May 9th, 2017, 01:35 PM  #21  
Senior Member Joined: Jun 2014 From: USA Posts: 308 Thanks: 21  Quote:
Second, be considerate? Ahem... Zylo, et al., is obviously struggling. There is something more important here than just trying to get Zylo to admit that he/she doesn't have a valid disproof of Cantor's Theorem. IMHO, you need to stop ridiculing and back off. Until you do, you'll never get Zylo to listen to you (I wouldn't either).  
May 9th, 2017, 02:10 PM  #22 
Math Team Joined: Dec 2013 From: Colombia Posts: 6,940 Thanks: 2266 Math Focus: Mainly analysis and algebra 
Zylo has been spouting that nonsense for the best part of a year. He has ignored every argument that doesn't fit what he wants to believe not just inthat thread, but in at least a dozen like it. He's not struggling to understand because he's not attempting to do so. He is just trying to muddy the waters for other students. I apologise for misunderstanding that a thread including $[0,1)$ in the title, every interval definition and your definition of A isn't supposed to include zero. Perhaps more clarity would help. Establishing that the cardinality of the set of infinite digit strings is the same as that of the reals seems to me to be much easier than trying to establish a bijection. 
May 9th, 2017, 02:29 PM  #23 
Math Team Joined: Dec 2013 From: Colombia Posts: 6,940 Thanks: 2266 Math Focus: Mainly analysis and algebra 
Right on cue, he's started another one.

May 9th, 2017, 05:43 PM  #24  
Senior Member Joined: Feb 2016 From: Australia Posts: 1,322 Thanks: 453 Math Focus: Yet to find out.  Quote:
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I really like his mention of assessing unformalised arguments, and i think the following sums everything up quite nicely... Quote:
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May 9th, 2017, 05:59 PM  #25  
Math Team Joined: Dec 2013 From: Colombia Posts: 6,940 Thanks: 2266 Math Focus: Mainly analysis and algebra  Quote:
The representation $0.999\ldots$ means $$\sum_{k=1}^\infty \frac9{10^k}= \lim_{n \to \infty} \sum_{k=1}^n \frac9{10^k} = 1$$ or, equivalently, $0.999 \ldots$ is the limit of the sequence $\left( \frac9{10}, \frac{99}{100}, \frac{999}{1000}, \ldots, \frac{10^k1}{10^k} \ldots \right)$. Obviously we can do the same  finding the limit  with $1$. $1 = 1.000\ldots$ means $$1+ \sum_{k=1}^\infty \frac0{10^k}= \lim_{n \to \infty} \left(1 + \sum_{k=1}^n \frac0{10^k} \right) = 1$$ or, equivalently, $1.000 \ldots$ is the limit of the sequence $(1, 1, 1, \ldots)$. Limits can also be irrational. $$\pi = \sum_{k=0}^\infty (1)^k \frac4{2k+1} = \lim_{n \to \infty} \sum_{k=0}^n (1)^k \frac4{2k+1}$$ or $\pi$ is the limit of the sequence $(3, 3.1, 3.14, 3.141, \ldots)$. Indeed, one definition of Euler's number $e = 2.71828\ldots$ is $$e = \lim_{n \to \infty} \left(1 + \frac1n\right)^n$$ Last edited by v8archie; May 9th, 2017 at 06:16 PM.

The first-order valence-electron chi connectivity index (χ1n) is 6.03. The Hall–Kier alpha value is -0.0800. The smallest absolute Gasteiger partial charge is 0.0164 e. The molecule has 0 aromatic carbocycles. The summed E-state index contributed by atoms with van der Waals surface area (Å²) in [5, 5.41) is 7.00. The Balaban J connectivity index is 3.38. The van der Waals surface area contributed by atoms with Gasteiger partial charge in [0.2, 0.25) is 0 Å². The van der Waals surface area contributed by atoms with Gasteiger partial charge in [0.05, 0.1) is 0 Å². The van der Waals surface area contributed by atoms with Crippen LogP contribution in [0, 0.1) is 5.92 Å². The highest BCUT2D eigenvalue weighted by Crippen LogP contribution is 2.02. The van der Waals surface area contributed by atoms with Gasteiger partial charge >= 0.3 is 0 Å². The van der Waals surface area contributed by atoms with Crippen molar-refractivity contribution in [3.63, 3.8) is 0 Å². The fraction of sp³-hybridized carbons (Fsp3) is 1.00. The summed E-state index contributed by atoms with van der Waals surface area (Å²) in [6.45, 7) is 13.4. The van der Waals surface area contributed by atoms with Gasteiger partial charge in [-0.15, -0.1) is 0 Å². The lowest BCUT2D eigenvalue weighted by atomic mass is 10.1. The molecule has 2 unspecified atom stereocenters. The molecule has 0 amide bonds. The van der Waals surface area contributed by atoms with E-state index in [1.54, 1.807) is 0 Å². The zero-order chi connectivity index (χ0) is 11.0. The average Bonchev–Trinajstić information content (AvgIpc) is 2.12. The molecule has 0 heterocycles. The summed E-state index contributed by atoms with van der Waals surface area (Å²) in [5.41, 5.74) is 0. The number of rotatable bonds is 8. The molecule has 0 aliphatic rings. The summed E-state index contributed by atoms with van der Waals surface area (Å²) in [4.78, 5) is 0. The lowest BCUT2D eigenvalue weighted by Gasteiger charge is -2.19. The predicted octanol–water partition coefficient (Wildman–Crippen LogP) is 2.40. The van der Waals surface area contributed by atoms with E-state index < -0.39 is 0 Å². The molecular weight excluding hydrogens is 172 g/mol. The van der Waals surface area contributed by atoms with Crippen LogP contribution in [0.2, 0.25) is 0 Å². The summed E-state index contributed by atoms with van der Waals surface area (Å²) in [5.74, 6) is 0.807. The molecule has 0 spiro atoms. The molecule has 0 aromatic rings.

May 9th, 2017, 06:15 PM  #26  
Senior Member Joined: Feb 2016 From: Australia Posts: 1,322 Thanks: 453 Math Focus: Yet to find out.  Quote:
 
May 9th, 2017, 06:35 PM  #27  
Math Team Joined: Dec 2013 From: Colombia Posts: 6,940 Thanks: 2266 Math Focus: Mainly analysis and algebra  Quote:
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Last edited by v8archie; May 9th, 2017 at 06:37 PM.  
May 10th, 2017, 05:41 AM  #28  
Member Joined: Dec 2016 From: United States Posts: 53 Thanks: 3 Math Focus: Abstract Simulations 
So this is where I picked up the hint about space filling fractal curves. javascript  I need to make my function return a more organic collection of results  Stack Overflow Quote:
If the space can be filled continuously by the curve, then my novice intuition tells me the "potential space" of string combinations is also filled. The only thing left would be to find the right filling curve function. Last edited by InkSprite; May 10th, 2017 at 05:44 AM.  
May 10th, 2017, 06:12 AM  #29  
Senior Member Joined: Feb 2016 From: Australia Posts: 1,322 Thanks: 453 Math Focus: Yet to find out.  Quote:
Most of the fractals in the list are 'pretty' looking fractals, a special sort of fractal. But in general, the key feature is 'selfsimilarity'. The idea that, regardless of scale, and object may exhibit the same structure. If you read the thread you posted, the first response lists various mathematical topics that are relevant here. Personally i think a good place to start, formally, would be a book by Steven Strogatz  "Nonlinear dynamics and chaos". From there you could progress to Edward Ott  "Chaos in dynamical systems".  
May 11th, 2017, 05:27 AM  #30 
Senior Member Joined: Mar 2015 From: New Jersey Posts: 1,134 Thanks: 88 
If you remove the decimal from [ 0  1 ) what does that set match? The set of natural numbers. Proof: Assume there is a natural number not in the set. Put a decimal point in front of it. By definition, the numbers in [0,1) are the real numbers minus the integral part. The real numbers are countable. Ref: Cantors Diagonal Argument, Logic Real Numbers and Natural Numbers 

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